By Larry Austin
Island Dispatch Editor
The Grand Island Town Board set a hearing to consider a new law to address panhandling on the Island.
The board voted 5-0 Tuesday during its meeting to set the hearing for local law intro No. 4 of 2020 on aggressive solicitation law. The board will meet Monday, Feb. 3, at 8 p.m. to take citizen input on the matter.
Residents have complained to police and the Town Board of a number of panhandlers in town working in the business districts. A panhandler claiming to be stranded with car trouble was working the parking lot of Town Hall before the Jan. 3 Town Board meeting.
“Essentially, the draft law will prevent solicitation, including panhandling, from various areas, like within 20 feet from an ATM or a bank, and prevent or prohibit aggressive solicitation pretty much in any public area or parking area,” Councilman Tom Digati said at Tuesday’s Town Board meeting when the board voted.
The law if passed “is intended to be a mechanism to help alleviate the problem we have,” Digati said. “It’s not the end all, be all but an important consideration. For those who do have plenty of questions, feel free to reach out to us. But panhandling, as inconvenient as some may find it, is protected First Amendment speech. So this law is tailored as best we can to meet the needs of our community and it’s what we can do for now.”
Digati said after the meeting that the law would prevent “any solicitation whatsoever within 20 feet of an ATM, a bank, check cashing facility, stuff like that. It prohibits aggressive solicitation, from any parking lot and public space, and that would be anything that has physical contact. Basically, if somebody says ‘No,’ you can’t follow them. Anything that would make somebody feel unsafe.”
“The problem we’re running into is when you’re dealing with parking lots and stuff, (panhandlers are) not really trespassers, and this (law) helps close that gap and gives the police some teeth where if they find them there, they can get them out of there and they can issue a violation,” Digati said.
The law would not prohibit such groups as The Salvation Army bellringers from taking donation with their famous red kettles seen at stores at Christmastime, or Girl Scouts from selling their cookies.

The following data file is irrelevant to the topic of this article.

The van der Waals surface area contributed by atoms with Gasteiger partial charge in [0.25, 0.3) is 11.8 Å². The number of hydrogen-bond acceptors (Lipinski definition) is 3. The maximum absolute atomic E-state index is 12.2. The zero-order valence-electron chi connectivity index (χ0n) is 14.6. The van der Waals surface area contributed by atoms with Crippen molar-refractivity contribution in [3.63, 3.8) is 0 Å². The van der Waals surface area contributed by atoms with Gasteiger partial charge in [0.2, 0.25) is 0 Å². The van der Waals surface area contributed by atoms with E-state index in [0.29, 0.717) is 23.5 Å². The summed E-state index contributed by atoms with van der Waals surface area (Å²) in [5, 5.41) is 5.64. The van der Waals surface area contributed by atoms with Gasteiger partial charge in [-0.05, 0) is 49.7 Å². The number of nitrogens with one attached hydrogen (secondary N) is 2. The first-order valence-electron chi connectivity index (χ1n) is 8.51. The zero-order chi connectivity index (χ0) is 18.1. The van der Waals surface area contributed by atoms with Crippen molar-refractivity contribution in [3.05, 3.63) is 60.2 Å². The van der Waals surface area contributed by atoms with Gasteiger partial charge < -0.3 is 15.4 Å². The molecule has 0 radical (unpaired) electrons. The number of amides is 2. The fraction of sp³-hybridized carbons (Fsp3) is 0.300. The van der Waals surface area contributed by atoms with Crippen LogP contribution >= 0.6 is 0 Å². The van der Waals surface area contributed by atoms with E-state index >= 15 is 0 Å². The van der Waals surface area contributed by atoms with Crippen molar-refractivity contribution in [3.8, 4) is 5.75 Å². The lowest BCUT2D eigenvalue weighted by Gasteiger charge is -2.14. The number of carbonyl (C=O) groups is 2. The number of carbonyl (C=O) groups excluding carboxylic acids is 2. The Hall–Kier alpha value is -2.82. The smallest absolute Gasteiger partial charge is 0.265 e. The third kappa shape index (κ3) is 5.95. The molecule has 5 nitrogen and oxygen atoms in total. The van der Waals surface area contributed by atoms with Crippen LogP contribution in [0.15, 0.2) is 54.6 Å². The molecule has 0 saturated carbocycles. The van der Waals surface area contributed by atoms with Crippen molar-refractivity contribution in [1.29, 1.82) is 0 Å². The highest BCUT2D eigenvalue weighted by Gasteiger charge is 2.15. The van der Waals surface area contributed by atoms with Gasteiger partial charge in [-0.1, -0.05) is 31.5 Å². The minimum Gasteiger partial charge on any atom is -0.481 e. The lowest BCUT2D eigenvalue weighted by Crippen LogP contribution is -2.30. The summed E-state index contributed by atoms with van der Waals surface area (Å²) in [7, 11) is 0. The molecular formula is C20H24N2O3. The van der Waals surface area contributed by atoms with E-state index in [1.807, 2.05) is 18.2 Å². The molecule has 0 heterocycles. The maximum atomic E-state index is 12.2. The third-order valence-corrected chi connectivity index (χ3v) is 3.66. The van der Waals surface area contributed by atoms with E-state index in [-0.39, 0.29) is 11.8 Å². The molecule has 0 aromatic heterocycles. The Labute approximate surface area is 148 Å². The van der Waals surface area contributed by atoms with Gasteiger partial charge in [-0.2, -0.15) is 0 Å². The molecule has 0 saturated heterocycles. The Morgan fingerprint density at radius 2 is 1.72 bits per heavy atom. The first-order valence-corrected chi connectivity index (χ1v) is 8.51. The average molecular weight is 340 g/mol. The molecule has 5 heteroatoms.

Digati said the law would prohibit panhandling near ATMs and banks because “people are inherently uncomfortable there.”
Digati said the law is “not the solution because there are issues with The Jade Inn and we’re exploring what we can do to help alleviate the problem there, and this is a step in the right direction,”
The Jade Inn is a motel on Grand Island Boulevard just up the road from the Grand Island Plaza where panhandlers have been frequenting.
Digati said, “it sounds like there’s something going on and we’re doing what we can to get to the bottom of it.”
As reported in the Nov. 22 Island Dispatch, Rachel Novelli, director of the Grand Island Dance Center, said her dance school in the plaza has had “two of our older girls approached and asked for money.”
“We were wondering what to do about it, so I went to the State Police and the sheriffs to find out what our options are,” Novelli said. “A police officer told me that there is no law against panhandling in the town of GI, but that we should call 911 every time we see a suspicious person, and they will send both the State Police and the sheriffs by to check on us and make sure everything is OK.”
The Grand Island Plaza is also home to a bank branch and ATM.
“I just wanted to be sure that our dancers and dance families are safe, and not being bothered when coming and going from the parking lot to our studio,” Novelli said at the time.
The next regular meeting of the Grand Island Town Board will be at 8 p.m. Monday, Feb. 3, in Grand Island Town Hall, 2255 Baseline Road.
Send comments to the board at [email protected].